In Maine, turkeys are managed within 29 discrete WMDs. For the distribution of spatial knots in the SPP, we used a grid with 24 km spacing, with additional knots placed at the geographic center of each WMD. We eliminated knots from WMDs, where turkey densities (<100) and harvests (<10) were expected to be insufficient to produce reliable estimates. These knot specifications ensured that each WMD of interest had at least one knot within its boundaries and that we did not predict harvest rates beyond where our data could reasonably be considered representative. The distance of 24 km was chosen by running multiple iterations of the model using various grid spacing. We then compared WMD‐specific harvest rate estimates for each iteration to a model with a categorical covariate for WMD. We used root mean squared error

We fit simulated data to the model, as described in section 2.1, using a Bayesian approach (Hobbs & Hooten, 2015). We used JAGS v.4.3.0 (Plummer, 2003) via the “R2jags” package (Su & Yajima, 2015) in the R v.4.0.3 programming environment (R Core Team, 2020). Regression coefficients were given vague uniform priors. Simulation models were allowed 10,000 iterations, discarding the first 5000 from calculations. The model fit to wild turkey data was allowed 50,000 iterations, discarding the first 20,000.

For all simulations that utilized the model with an SPP included, the average relative bias for abundance estimates was −0.04 (SD = 0.21) for adults and − 0.06 (SD = 0.22) for juveniles, with each being approximately zero‐centered (Figure 2a,b). Relative bias in harvest rate estimates averaged −0.10 (SD = 0.17) for adults and − 0.14 (SD = 0.22) for juveniles. Relative bias in weekly survival rate averaged 0.001 (SD = 0.002) for adults and 0.006 (SD = 0.005) for juveniles. We did not observe any relationship between relative bias in abundance estimates and configuration of spatial variation in harvest rates (Figure S3). Similarly, we did not observe any differences in relative bias in abundance associated with sampling intensity for the sample sizes we considered, both for sampling within a region and for sampling across a study area within a simulation (Figure S4). When we compared relative bias in abundance as it related to the portion of the population that was banded, we found that bias became more negative as the proportion banded increased and variance increased as the proportion banded decreased (Figure S5).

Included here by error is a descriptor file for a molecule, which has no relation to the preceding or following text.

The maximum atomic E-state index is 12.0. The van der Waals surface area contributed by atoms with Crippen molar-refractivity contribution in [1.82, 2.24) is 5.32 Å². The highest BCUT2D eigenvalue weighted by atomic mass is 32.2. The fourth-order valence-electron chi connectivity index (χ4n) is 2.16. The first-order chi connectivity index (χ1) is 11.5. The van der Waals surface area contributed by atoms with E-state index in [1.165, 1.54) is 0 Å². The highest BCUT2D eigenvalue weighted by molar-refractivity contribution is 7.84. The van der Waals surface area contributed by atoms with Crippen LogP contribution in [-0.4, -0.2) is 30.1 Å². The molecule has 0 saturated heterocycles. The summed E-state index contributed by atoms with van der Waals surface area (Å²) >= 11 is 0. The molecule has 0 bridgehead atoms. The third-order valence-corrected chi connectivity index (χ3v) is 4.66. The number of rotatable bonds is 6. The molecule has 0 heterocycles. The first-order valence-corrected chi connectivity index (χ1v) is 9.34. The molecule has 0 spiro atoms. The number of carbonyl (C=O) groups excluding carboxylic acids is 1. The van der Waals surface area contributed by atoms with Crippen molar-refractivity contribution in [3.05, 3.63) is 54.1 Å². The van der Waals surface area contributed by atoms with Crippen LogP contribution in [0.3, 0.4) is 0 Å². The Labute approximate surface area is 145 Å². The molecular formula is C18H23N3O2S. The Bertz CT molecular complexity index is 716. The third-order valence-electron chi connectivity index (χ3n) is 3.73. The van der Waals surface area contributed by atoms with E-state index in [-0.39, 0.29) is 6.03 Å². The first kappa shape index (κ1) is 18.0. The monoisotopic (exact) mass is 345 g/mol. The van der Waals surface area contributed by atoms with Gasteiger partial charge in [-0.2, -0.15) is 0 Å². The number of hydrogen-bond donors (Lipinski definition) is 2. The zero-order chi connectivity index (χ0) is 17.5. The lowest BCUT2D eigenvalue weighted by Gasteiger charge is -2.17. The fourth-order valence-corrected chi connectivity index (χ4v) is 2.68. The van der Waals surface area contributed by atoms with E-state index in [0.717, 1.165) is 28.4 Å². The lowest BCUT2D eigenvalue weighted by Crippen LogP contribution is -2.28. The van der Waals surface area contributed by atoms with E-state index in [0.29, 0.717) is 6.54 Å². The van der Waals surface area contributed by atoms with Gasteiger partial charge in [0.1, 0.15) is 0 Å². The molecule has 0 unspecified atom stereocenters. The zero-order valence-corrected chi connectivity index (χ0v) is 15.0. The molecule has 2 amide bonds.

When the SPP was omitted from the model, the average relative bias for abundance estimates was 0.16 (SD = 0.14) for adults and 0.21 (SD = 0.13) for juveniles (Figure 2c,d, Figure S6). Relative bias in harvest rate estimates averaged 0.11 (SD = 0.09) for adults and 0.16 (SD = 0.16) for juveniles. Relative bias in weekly survival rate averaged −0.003 (SD = 0.003) for adults and 0.00 (SD = 0.004) for juveniles.

We captured and marked 408 male wild turkeys (187 adults, 221 juveniles) at 72 capture sites across Maine (Figure 3). Transmitters were deployed on a subset of 58 males. We received a total of 136 reports of banded turkeys harvested during the 2018–2021 spring bearded turkey hunting seasons (33% of banded males), 12 of which were radio‐marked males (21% of radio‐marked males).